1. Meditation and Pain

A study by the National Center for Complementary and Integrative Health (NCCIH) found that mindful meditation reduces pain sensations in the body without using the brain’s natural opiates (Cherkin, Sherman, Balderson, Cook, Anderson, Hawkes, Hansen, and Turner, 2016). The research suggested that combining meditation practices with medication for treating pain conditions like osteoarthritis, headaches, and other chronic pains can be useful for providing long-term remedies.

2. Meditation and diseases

The National Center for Complementary and Integrative Health (NCCIH) in the US, has conducted studies to explore the impact of meditation on disorders like:

  • Pain and fibromyalgia in teenagers.
  • Stress-related disorders in adolescents and adults.
  • Migraine, headaches, and hypertensive conditions.
  • Psoriasis.
  • Anxiety and depression.

Most of their research and reviews show that committing to a daily practice improves the overall quality of life, and has long-term benefits for staying emotionally and physically healthy. Furthermore, studies show that meditation had similar effects as medications in treating depression, anxiety, and other emotional problems.

3. Meditation and Irritable Bowel Syndrome (IBS)

Studies on the impact of meditation on Irritable Bowel Syndrome was initially conducted by the American College of Gastroenterology in 2014, with no significant establishments. Later, some studies on women with severe IBS symptoms showed that when they practiced mindful meditation regularly for two months, their symptoms significantly reduced.

Meditation practice helped in reducing the anxiety associated with IBS and improved the individual’s quality of life to a large extent (Gaylord, Palsson, Garland, Faurot, Coble, Mann, and Frey, 2011).

4 Interesting Studies

1. Future Directions in Meditation Science

While most studies focus on exploring the benefits of meditation on physical and mental health conditions, this research on the science of meditation examined the connection of meditation to spirituality, transpersonal transcendence, and mystical abilities.

Researchers believe that such allied impacts of meditation are as crucial as its key advantages, and practitioners should educate meditation seekers about these areas of functioning as well. A research on 1120 meditators, including beginners and novices, showed that meditation developed a sense of self-enhancement in them.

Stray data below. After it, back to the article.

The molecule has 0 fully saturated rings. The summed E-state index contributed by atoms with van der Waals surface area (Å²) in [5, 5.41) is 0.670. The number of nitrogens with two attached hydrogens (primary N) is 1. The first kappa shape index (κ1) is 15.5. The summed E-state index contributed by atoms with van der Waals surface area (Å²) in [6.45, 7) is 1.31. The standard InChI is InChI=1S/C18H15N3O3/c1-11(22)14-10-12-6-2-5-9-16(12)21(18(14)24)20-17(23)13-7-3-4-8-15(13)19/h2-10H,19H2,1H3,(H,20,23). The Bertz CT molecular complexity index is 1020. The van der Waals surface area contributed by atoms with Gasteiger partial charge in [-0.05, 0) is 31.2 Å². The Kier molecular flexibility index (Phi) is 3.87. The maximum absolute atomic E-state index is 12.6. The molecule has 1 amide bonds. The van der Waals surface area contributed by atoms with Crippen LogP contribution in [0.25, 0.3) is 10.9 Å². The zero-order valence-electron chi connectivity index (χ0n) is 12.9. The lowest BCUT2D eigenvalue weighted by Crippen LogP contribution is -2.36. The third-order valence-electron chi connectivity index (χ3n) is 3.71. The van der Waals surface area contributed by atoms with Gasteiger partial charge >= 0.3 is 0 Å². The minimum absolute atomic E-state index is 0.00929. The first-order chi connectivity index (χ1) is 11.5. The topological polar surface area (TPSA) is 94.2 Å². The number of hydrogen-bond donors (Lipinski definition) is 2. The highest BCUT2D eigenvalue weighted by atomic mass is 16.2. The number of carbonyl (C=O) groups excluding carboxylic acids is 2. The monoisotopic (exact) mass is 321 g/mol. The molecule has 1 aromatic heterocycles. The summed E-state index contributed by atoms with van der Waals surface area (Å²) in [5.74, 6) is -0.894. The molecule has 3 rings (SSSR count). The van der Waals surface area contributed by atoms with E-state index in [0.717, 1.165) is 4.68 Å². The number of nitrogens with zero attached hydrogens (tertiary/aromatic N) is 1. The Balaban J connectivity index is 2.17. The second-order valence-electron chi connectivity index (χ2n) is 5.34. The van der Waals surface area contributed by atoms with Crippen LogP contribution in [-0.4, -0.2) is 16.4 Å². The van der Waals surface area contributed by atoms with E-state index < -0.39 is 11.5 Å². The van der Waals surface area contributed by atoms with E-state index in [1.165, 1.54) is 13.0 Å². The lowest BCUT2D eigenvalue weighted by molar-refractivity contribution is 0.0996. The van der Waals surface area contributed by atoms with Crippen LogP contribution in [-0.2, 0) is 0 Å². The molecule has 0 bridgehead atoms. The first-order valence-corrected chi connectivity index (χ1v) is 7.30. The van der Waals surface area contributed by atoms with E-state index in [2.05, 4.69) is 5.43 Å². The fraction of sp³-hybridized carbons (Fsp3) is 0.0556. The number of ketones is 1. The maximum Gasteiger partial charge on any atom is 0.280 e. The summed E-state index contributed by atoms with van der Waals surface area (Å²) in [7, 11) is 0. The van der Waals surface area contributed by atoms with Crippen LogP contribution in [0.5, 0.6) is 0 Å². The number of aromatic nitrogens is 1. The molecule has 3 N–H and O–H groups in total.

Besides helping them deal with the emotional and physical stressors, it also led the way for heightened spiritual awakening and freedom. Many scientists discarded and criticized this line of research, owing to its unconventional nature. However, there is enough empirical evidence that indicates such allied aspects of human living that are touched by meditation.

2. Cognitive Impact of Meditation

The Shamatha Project was a breakthrough investigation about the psychological benefits of meditation. Based on it, a journal on cognitive enhancement published research where scientists Anthony Zanesco and Clifford Saron, Ph.D. in Psychology, proved that continued meditation practices and retreats improved attention and cognition significantly.

The study was conducted in two phases at the Shambhala Mountain Center, Colorado, and involved 60 regular meditators on whom the effect of intensive practice was studied. The revelations of the investigation were impactful and drew the attention of veteran Buddhist monks, meditators, and scientists all over the world, including the Dalai Lama himself, and provided storing evidence of how the three-month rigorous meditation retreats improved perception and self-worth in the participants.

3. Benefits of Meditation as a Psychotherapy

One study on the therapeutic qualities of meditation revealed that:

  • Regular practitioners who participated in the retreat without any pay were more self-content than non-meditators.